Entrepreneurial Hospitality Businesses: Application to a New Consumer Purpose Model





hospitality, innovation, consumer produce, consumer purpose, psychological bonding


This paper applies a proposed concept of underlying consumer purpose and psychological bonding to the entrepreneurial hospitality industry, including hotels, restaurants, and bed and breakfast establishments. Since the worldwide COVID-19 pandemic, the industry has seen a huge surge in pent-up demand. Event planners’ expectations have risen. Students are flocking to the industry where there is almost a guaranteed employment upon graduation. The hospitality industry, being one of the largest industries worldwide, faces intense market competition. To succeed, it relies on various factors, including customer satisfaction, loyalty, trust, affective commitment, and share of wallet The model applied in the paper has recently been published in the Journal of Asia-Pacific Management. The model synthesizes multiple theories, that includes need fulfilment theory, goal theory, and congruency theory. The purpose of this paper is to illustrate that a comprehensive understanding of consumers' needs, goals, values, and self-image is crucial for marketers to enhance service experiences, achieve sustainable success, and help consumers attain their desired psychological outcomes. To combat this somewhat sceptical view of service mix development benefitting the hotel firm primarily, we propose the need to broaden hotel marketing and innovation strategies to include recognition of purposeful fulfilment of consumers' psychological needs/tasks, goals, values, and self-concept. Doing so will strengthen the organizational commitment to hotel consumers, leading to sustainable success for the hotel firm and other hospitality-related businesses. To exemplify further the usefulness of consumers' underlying purpose, we have supplied a variety of hotel examples in figures that demonstrate how hotels can create innovative products or services by utilizing a single meaningful purpose to communicate distinct competencies in meeting consumers' psychological needs and goals and asserting values congruence and self-image congruity. These easy-to-understand models can be applied to the hospitality industry. The paper includes examples and illustrations throughout. Implications for future research and further applications are discussed.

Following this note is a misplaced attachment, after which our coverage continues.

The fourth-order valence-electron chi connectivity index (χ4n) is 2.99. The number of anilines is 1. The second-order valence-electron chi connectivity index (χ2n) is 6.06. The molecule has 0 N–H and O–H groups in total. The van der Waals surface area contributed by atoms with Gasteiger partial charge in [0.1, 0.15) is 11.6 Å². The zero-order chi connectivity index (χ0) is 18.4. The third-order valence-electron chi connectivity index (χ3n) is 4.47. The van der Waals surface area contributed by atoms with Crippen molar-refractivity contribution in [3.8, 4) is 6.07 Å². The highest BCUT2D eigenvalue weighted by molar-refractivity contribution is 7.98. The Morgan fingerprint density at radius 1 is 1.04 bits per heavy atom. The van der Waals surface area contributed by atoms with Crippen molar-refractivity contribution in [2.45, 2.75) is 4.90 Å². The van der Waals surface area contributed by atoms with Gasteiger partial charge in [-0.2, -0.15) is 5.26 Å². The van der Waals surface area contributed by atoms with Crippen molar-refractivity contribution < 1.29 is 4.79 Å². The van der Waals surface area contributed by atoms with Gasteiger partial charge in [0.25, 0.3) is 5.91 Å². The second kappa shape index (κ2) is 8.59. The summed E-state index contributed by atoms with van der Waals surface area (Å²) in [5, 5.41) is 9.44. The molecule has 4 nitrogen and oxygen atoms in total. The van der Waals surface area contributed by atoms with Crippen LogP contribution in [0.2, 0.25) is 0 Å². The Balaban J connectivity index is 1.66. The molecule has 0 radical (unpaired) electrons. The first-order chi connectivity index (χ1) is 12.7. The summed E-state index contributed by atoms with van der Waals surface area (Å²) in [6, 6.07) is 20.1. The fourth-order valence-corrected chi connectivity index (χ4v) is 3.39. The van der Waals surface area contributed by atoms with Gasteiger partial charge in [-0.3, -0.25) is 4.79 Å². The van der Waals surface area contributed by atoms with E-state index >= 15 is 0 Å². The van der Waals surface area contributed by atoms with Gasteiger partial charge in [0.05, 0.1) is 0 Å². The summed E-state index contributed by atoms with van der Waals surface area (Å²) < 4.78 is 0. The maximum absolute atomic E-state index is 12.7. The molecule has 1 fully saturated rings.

Author Biographies

Yuchin (Jerrie) Hsieh, Rochester Institute of Technology, NY, USA

Yuchin (Jerrie) Hsieh is a Professor in the Department of International Hospitality and Service Innovation, Saunders College of Business, Rochester Institute of Technology.  She received her Ph.D. in Hospitality and Tourism Management from Purdue University in 2004. Her research interests include hospitality-related human resources, and hotel employees’ occupational health.

Bonnie Farber Canziani, University of North Carolina at Greensboro

Bonnie Farber Canziani is a Professor Emeritus in the Department of Marketing, Entrepreneurship, Hospitality and Tourism, Bryan School of Business & Economics, University of North Carolian at Greensboro. She received a Masters and Doctorate in Hotel Administration (with training systems and organizational behavior foci) from Cornell University, Ithaca, New York.